Every student has been asked the same daunting question before, regardless of whether they are an incoming college freshman or a third-year student coming back home to visit family members on a holiday break. It seems as if everyone probes this question to all college students, regardless of their relation to the person asking. Strangers, friends, family members and even professors all inquire about this same exact question.
This particular question, for some, is quite easy to respond to with a clear-cut answer that they planned for years leading up to their college career. However, for others, this particular topic of discussion brings upon feelings of anxiety and a rush of thoughts surrounding their future and whether or not they will ever be able to choose the correct pathway for themselves. “What is your major?”
Throughout my senior year of high school, not only was everyone curious where their peers chose to go to college, but everyone wanted to know what their classmates would be studying. Especially during the few months leading up to move-in day, I was constantly asked “What is your major?” by seemingly every individual I talked to. From my perspective, this question was very difficult to answer. However, I am here to tell you that there are plenty of other students who are in the same exact place.
From my personal experience, I was not an incoming college student who knew exactly what they wanted to study for the next four years. However, there are a few helpful tips I can provide to students who are in this same place and who may be struggling to decide what major to choose. These tips helped me significantly in decreasing the number of major options that did not pertain to my personal interests. Ultimately, this led me to choose a major that I am extremely interested in and love.
Narrowing down your interests is the first step in determining a major that you would be interested in and would be beneficial to your own personality. In my experience, I knew I wanted to work around people and avoid desk jobs. Taking your interests and passions into consideration is a great way to rule out any majors that do not fit your specific personality.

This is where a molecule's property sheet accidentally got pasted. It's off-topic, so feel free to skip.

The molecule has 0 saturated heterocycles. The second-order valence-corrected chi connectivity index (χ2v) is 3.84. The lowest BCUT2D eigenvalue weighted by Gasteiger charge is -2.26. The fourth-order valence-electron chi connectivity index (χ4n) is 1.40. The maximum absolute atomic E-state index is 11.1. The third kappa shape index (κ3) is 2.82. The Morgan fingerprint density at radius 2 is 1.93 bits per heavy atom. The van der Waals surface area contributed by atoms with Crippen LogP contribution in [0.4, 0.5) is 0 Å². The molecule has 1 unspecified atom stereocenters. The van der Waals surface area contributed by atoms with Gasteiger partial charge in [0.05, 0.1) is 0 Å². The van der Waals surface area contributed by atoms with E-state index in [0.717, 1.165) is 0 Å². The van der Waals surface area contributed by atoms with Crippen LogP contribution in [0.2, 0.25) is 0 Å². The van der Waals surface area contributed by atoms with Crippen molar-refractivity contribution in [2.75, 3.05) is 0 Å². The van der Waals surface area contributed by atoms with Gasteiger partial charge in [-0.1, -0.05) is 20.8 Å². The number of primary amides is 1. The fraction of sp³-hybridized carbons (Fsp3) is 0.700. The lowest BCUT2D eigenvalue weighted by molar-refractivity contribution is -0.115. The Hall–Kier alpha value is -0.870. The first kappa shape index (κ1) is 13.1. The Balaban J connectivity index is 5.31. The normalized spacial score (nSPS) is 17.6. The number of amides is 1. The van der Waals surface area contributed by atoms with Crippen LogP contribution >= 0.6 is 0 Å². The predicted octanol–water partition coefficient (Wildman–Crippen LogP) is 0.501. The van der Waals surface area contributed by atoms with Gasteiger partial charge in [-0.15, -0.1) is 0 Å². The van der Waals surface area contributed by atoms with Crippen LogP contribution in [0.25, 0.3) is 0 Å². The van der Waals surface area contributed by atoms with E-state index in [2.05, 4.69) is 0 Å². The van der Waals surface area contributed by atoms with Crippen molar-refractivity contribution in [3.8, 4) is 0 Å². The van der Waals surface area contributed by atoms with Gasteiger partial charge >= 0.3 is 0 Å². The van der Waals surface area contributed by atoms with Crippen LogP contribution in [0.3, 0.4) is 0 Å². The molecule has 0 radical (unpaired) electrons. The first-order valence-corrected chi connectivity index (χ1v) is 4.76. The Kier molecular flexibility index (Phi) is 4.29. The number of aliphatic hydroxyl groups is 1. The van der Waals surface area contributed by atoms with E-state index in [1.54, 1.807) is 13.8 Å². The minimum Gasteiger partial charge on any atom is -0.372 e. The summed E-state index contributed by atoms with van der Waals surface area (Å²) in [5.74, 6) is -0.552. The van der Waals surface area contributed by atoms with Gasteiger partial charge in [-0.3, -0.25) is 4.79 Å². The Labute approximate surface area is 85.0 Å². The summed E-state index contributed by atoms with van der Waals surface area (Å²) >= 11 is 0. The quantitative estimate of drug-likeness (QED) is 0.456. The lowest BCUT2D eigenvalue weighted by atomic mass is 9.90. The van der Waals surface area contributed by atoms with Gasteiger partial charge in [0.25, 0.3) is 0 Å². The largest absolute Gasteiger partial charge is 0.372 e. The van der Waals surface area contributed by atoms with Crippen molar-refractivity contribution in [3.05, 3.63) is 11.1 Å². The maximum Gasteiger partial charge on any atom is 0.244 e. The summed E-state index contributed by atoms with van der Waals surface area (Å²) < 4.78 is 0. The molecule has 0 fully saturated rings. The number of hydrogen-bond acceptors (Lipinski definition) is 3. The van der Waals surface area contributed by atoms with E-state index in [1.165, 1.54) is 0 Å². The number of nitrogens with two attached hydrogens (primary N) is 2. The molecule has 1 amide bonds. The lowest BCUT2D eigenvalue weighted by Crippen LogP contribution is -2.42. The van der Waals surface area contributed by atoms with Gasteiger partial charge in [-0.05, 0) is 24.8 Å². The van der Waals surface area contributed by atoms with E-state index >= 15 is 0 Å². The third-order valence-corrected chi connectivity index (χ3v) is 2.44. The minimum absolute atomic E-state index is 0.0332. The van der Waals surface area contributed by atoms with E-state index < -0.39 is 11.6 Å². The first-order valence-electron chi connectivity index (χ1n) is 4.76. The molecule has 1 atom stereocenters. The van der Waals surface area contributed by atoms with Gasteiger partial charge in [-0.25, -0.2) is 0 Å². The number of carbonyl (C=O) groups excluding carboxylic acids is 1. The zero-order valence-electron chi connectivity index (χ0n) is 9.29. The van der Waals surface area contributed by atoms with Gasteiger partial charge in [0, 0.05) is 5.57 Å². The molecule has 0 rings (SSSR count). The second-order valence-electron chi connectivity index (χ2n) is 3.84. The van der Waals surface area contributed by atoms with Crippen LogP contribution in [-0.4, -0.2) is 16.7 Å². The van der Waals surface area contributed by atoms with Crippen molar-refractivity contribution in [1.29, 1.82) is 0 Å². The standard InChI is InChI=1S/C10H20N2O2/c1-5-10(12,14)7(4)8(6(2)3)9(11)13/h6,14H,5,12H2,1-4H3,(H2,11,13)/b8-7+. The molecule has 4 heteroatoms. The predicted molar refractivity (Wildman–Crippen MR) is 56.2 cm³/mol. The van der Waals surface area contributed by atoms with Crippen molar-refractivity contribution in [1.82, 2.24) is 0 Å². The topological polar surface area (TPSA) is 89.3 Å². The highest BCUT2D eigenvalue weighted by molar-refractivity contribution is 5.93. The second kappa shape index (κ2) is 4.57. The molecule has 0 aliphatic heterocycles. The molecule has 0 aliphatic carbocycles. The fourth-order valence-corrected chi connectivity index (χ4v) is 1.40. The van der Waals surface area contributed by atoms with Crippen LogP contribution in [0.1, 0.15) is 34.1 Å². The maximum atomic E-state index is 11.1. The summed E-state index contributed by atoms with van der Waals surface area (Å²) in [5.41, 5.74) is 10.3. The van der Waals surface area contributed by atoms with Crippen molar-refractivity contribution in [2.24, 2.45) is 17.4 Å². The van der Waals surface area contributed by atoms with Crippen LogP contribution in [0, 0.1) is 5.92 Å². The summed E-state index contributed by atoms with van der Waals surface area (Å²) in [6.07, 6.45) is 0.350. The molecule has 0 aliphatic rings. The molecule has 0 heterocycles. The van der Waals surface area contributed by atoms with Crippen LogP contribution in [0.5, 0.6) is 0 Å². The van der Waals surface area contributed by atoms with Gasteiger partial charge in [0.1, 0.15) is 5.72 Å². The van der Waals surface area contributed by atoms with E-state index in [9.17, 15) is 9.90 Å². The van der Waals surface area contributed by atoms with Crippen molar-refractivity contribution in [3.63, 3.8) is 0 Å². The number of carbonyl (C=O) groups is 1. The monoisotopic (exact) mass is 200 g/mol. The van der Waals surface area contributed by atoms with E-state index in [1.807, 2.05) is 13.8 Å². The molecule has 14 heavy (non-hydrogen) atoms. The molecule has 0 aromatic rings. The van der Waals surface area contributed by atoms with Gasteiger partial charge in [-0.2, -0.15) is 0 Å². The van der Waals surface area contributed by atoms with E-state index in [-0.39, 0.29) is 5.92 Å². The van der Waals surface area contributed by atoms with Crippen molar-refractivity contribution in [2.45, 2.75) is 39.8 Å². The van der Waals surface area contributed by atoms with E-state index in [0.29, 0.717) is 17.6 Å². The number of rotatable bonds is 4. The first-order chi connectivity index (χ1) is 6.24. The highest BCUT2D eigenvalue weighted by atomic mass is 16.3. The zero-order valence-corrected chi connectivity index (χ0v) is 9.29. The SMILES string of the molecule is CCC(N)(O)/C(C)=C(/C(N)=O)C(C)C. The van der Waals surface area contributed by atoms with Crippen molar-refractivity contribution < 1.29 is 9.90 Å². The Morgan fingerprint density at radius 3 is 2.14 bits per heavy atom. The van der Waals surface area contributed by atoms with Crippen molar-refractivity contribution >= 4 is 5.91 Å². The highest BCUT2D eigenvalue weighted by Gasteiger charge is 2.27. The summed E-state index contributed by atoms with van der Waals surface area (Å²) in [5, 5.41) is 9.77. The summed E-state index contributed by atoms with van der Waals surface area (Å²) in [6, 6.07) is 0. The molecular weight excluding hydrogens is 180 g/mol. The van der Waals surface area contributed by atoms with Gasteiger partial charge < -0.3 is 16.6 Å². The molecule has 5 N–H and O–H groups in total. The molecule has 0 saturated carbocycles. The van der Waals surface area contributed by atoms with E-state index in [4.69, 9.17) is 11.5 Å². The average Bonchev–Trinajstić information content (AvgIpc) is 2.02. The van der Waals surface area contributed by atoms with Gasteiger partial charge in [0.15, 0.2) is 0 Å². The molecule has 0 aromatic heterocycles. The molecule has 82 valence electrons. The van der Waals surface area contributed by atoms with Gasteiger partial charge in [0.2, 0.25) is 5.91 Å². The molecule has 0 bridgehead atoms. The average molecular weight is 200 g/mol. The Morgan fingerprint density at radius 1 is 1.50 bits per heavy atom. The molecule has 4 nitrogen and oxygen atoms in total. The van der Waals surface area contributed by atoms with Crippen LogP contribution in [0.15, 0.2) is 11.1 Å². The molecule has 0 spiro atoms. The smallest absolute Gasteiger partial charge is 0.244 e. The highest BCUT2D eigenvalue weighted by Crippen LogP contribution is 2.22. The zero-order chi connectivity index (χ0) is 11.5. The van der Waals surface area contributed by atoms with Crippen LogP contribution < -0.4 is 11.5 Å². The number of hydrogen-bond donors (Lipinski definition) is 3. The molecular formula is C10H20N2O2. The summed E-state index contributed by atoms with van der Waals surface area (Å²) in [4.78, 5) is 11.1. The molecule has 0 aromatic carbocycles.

Another great tip for students who are confused about choosing a major would be to take a look into your own personality. Do you consider yourself an introvert or an extrovert? Do you prefer to work face-to-face with others, or would you rather communicate over a screen? Assessing your own personality will help you narrow down potential majors that will lead to careers that match your own personal traits.
However, if this seems a bit too daunting, it is always a great idea to take a look into completing online personality quizzes. I know this sounds exactly like what a high school teacher would say, but there are several personality tests online that also recommend careers that fit your personality. These tests will give you an idea of careers that fit your own personality traits that you may never have thought of before.
Although choosing a college major may seem like a life sentence, there are several ways to switch majors and choose a pathway that you truly love. After following these tips, students who are confused about what major to choose will be more in tune with their own interests, ultimately leading them to be several steps closer to finding a major that fits themselves the best!
Featured image courtsey of Pexels.
Lillianna DiFini is a second-year student at Kent State studying communication studies with a concentration in relational and workplace communication. Additionally, she is pursuing a minor in public relations. Lillianna previously wrote for The Burr as a blogger last semester and is now a writer. Her hopes for this semester include continuing to explore her passion for writing as well as create content that is both relevant and interesting to the Kent State community as a whole. After earning her bachelor’s degree in communication studies, Lillianna plans to continue her education and earn her master’s degree in education to one day pursue a career in academic advising.